A week after President Trump accused his predecessor, former President Barack Obama, of tapping his phones at Trump Tower during the campaign, then asked Congress to investigate, Congress appears to be getting a bit impatient with the lack of evidence. The heads of the House Intelligence Committee, Rep. Devin Nunes (R-Calif.) and Rep. Adam Schiff (D-Calif.), sent the Justice Department a letter last week giving the Trump administration until Monday to turn over any evidence it has to support the explosive claim, congressional aides told The Associated Press and NBC News over the weekend. FBI Director James Comey, who reportedly asked unsuccessfully that the Justice Department refute Trump's claim, was sent a copy of the letter as well.
Nunes suggested last week that Trump was either just asking questions about wiretapping or being taken too "literally" by the media, saying Trump is a "neophyte in politics." On Sunday, Schiff said he doesn't expect to see any evidence but plans to ask Comey about Trump's claims at a March 20 hearing. "I don't think anyone has any question about this, George," he told ABC News' George Stephanopoulos. "The only question is why the president would make up such a thing." House Speaker Paul Ryan (R-Wis.), who receives high-level intelligence briefings, also said on CBS Sunday that he has not seen any evidence to support Trump's wiretapping claim.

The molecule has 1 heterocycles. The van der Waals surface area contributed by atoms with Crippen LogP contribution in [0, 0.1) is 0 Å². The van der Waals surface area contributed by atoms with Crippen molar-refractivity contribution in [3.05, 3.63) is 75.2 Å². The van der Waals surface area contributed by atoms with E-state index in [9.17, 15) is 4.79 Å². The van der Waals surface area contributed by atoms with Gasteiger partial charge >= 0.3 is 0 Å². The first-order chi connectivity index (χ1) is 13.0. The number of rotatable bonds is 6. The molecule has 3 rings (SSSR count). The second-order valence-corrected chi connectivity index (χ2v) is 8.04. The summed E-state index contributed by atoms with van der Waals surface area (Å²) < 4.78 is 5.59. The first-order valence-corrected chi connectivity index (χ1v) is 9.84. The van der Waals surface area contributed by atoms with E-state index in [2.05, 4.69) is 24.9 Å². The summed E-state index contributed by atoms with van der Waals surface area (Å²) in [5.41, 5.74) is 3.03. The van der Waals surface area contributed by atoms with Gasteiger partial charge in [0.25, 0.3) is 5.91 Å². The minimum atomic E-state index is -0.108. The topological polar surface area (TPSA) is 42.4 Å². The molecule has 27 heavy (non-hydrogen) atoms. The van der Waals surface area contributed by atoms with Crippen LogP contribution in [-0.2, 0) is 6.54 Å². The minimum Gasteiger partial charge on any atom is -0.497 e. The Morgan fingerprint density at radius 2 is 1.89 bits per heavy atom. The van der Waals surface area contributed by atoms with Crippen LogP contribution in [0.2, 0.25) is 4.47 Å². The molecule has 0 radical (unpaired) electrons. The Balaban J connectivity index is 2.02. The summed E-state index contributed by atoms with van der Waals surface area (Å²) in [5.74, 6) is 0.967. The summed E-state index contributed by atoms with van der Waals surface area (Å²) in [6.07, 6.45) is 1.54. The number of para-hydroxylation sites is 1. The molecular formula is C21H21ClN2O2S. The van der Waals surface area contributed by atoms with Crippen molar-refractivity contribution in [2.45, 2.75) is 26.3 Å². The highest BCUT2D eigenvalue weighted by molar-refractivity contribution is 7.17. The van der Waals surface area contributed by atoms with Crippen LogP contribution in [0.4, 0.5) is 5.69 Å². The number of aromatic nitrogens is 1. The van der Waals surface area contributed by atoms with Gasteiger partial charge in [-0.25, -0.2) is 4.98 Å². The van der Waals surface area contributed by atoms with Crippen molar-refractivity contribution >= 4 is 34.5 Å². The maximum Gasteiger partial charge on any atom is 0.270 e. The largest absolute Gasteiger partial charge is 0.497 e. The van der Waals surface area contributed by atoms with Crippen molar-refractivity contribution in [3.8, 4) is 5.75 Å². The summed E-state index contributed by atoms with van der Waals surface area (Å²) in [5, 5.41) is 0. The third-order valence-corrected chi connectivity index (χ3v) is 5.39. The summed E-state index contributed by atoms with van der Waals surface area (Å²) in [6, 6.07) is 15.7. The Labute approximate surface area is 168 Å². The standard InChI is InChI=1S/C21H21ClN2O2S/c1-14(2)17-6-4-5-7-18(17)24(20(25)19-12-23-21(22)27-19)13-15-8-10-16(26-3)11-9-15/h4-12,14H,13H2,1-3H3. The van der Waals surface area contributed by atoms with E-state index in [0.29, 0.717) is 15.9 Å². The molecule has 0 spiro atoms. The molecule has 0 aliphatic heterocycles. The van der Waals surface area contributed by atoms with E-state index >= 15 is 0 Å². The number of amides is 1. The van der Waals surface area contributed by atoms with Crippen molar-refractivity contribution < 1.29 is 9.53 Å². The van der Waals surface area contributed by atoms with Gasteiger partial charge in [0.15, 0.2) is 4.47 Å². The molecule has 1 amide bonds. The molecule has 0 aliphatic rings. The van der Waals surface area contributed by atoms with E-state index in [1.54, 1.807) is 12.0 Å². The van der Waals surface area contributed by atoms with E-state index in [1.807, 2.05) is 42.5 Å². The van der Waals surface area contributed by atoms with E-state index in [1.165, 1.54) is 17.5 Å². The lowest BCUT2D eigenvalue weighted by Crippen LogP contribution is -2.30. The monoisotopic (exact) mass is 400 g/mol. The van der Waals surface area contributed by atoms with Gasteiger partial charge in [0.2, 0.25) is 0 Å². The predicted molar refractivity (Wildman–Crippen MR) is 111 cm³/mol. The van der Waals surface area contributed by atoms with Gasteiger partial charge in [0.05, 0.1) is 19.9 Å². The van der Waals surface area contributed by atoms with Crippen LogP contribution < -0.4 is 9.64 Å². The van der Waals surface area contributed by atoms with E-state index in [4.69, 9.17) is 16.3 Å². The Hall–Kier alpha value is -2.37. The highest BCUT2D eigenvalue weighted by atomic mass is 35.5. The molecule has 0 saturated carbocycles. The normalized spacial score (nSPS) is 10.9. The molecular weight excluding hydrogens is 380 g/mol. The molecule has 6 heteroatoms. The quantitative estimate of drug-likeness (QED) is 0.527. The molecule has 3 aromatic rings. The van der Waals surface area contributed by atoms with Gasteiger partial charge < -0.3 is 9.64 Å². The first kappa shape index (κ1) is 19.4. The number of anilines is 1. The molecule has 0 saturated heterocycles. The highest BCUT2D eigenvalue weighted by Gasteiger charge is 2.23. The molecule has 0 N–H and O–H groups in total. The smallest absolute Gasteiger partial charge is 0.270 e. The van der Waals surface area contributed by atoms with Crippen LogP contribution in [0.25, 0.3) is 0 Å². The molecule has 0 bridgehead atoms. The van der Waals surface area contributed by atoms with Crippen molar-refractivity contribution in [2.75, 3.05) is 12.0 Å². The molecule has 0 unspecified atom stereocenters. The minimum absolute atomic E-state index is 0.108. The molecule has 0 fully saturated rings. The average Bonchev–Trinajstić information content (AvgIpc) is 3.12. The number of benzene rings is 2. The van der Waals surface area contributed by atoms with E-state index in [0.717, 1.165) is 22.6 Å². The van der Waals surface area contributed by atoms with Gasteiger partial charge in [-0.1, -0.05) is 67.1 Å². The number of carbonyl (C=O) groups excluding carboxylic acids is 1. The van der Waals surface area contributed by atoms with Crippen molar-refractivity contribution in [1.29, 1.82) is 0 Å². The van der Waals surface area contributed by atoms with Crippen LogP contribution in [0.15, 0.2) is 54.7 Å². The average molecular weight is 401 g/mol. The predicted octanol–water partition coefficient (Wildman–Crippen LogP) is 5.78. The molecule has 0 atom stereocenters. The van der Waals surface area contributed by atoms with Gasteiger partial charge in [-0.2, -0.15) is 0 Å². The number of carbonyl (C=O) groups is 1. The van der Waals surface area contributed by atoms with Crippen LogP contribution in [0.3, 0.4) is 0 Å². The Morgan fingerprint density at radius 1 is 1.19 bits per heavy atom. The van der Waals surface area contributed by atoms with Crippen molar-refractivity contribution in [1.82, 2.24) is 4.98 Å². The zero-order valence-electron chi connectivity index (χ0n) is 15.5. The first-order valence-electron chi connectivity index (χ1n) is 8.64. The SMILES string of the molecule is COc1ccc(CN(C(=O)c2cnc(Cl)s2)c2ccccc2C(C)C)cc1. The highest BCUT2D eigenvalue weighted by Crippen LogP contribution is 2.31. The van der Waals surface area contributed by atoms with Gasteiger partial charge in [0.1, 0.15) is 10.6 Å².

On CNN's State of the Union, Jake Tapper reminded Sen. John McCain (R-Ariz.) that nobody in government has really backed up Trump's accusation. "President Trump has to provide the American people, not just the intelligence committee but the American people, with evidence that his predecessor, the former president of the United States, was guilty of breaking the law," McCain said. "The president has one of two choices: Either retract, or provide the information that the American people deserve," he added, noting that this shouldn't be hard for Trump to prove: "All he has to do is pick up the phone, call the director of the CIA, director of national intelligence, and say, 'Okay, what happened?'" Peter Weber